In the fall of 2016, a manufacturer of industrial soap dispensers approached McKinsey & Company for advice on making a dramatic shift in its business model. The manufacturer wanted to get ahead of the great industrial Internet of Things (IoT) disruption by adding sensors and connectivity to the soap dispensers – giving them away –and instead making money on replenishing soap.
Then McKinsey did the math.
The high cost of putting connectivity over cellular on every soap dispenser would ruin the business. The manufacturer would not be able to recover the cost of giving away the dispenser, even if it sold soap over the dispenser’s lifetime, Mark Patel, a McKinsey partner, told me.
So goes the rise and fall of industrial IoT over the last couple of years. Promises plummeting from their lofty heights. Projects stalling, or at least scaled back. Manufacturers returning to their conservative ways. And the bellwether of industrial IoT, GE Digital, beating a hasty retreat.
Today, though, there are signs that hint at an industrial IoT resurgence. It’s being carried out by the best the channel has to offer. Top-tier systems integrators (SIs) are beginning to turn the corner with industrial IoT projects — that is, pilots into full-blown rollouts and point solutions into digital-transformation journeys.
“We’re seeing a broader shift, a real critical mass,” says Forrester analyst Paul Miller.
These top-tier integrators, such as Accenture, PwC, Deloitte and Ernst & Young, are growing their investments in their IoT services practices, tightening relationships with vendors such as GE Digital, and elevating their game.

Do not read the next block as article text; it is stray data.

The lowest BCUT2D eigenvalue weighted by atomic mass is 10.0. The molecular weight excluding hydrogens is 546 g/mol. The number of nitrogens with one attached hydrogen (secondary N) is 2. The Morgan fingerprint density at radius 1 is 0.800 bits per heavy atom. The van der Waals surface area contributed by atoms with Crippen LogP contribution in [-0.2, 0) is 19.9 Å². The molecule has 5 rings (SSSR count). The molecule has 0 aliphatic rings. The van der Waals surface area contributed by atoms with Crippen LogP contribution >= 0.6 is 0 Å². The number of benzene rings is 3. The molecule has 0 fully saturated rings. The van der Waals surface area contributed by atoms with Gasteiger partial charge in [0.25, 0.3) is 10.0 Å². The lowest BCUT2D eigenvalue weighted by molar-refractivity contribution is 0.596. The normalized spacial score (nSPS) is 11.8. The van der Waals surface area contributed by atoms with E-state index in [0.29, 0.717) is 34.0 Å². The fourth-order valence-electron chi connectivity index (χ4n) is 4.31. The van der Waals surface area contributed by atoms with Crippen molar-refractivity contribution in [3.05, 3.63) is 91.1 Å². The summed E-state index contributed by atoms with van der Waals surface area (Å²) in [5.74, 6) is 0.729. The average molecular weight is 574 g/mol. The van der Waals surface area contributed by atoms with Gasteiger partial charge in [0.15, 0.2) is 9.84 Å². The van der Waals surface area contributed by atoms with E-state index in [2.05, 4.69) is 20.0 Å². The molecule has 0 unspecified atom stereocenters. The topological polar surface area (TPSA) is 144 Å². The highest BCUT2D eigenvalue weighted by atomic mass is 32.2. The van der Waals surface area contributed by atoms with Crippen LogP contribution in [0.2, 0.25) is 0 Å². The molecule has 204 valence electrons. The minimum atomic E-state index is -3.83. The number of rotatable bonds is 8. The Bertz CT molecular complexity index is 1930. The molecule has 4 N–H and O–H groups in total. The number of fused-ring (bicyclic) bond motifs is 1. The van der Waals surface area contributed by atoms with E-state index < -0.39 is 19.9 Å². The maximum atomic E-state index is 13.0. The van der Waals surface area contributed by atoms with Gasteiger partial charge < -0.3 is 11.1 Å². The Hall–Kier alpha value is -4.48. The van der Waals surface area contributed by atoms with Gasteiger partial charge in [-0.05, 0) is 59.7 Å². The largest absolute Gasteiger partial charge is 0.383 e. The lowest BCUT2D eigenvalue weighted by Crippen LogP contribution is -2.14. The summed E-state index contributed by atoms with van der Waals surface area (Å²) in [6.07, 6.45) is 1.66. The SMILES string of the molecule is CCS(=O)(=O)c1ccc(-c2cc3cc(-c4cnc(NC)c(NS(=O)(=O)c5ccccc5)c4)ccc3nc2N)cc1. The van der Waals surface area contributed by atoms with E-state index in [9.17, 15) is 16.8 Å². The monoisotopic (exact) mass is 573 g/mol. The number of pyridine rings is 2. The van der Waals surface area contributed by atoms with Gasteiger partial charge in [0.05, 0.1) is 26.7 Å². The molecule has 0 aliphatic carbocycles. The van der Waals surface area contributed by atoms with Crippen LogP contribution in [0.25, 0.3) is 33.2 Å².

Case in point: At the end of 2017, one of GE Digital’s advisory partners scored a big industrial IoT win with a large power-generation utility, Guy Taylor, vice president of global SI partnerships at GE Digital, told Channel Futures. A year earlier, the partner completed a pilot project and made a couple million dollars for itself — and the same for GE Digital. After 12 months, the utility finally signed off on a rollout seven times the dollar value of the pilot project.
“We’re seeing a big uptick in the pipeline, deals [and] projects underway,” Taylor says. “I see the ball moving.”
Of course, the ball appeared to be dropping for GE Digital last year.
GE Digital’s Bumpy Ride
In many ways, the rise and fall and rise again of industrial IoT mirrors the story of GE Digital itself.
In 2015, GE Digital opened its doors on the eastern outskirts of Silicon Valley, in San Ramon, California. GE Digital’s main job was to develop Predix, the operating system for industrial IoT, in hopes of becoming a software company on par with platform giants such as Apple and Microsoft. GE Digital also planned to build Predix data centers.
At its annual Minds+Machines event in San Francisco, GE Digital showcased customers in manufacturing, energy, aviation, oil and gas, mining and transportation. They were tapping into IoT data-driven insights about predictive maintenance and customer experience — and disrupting entire markets.
The underlying message to industrial companies: If you have the courage and wherewithal for IoT, you can be a digital disruptor too.
“GE Digital almost had to create this market from scratch, so they did an awful lot of very impressive messaging around the potential of IoT,” Forrester’s Miller says. “They promised the earth, which they were never going to be able to deliver on, because they had to get people excited.”
Last year, the threads started to unravel.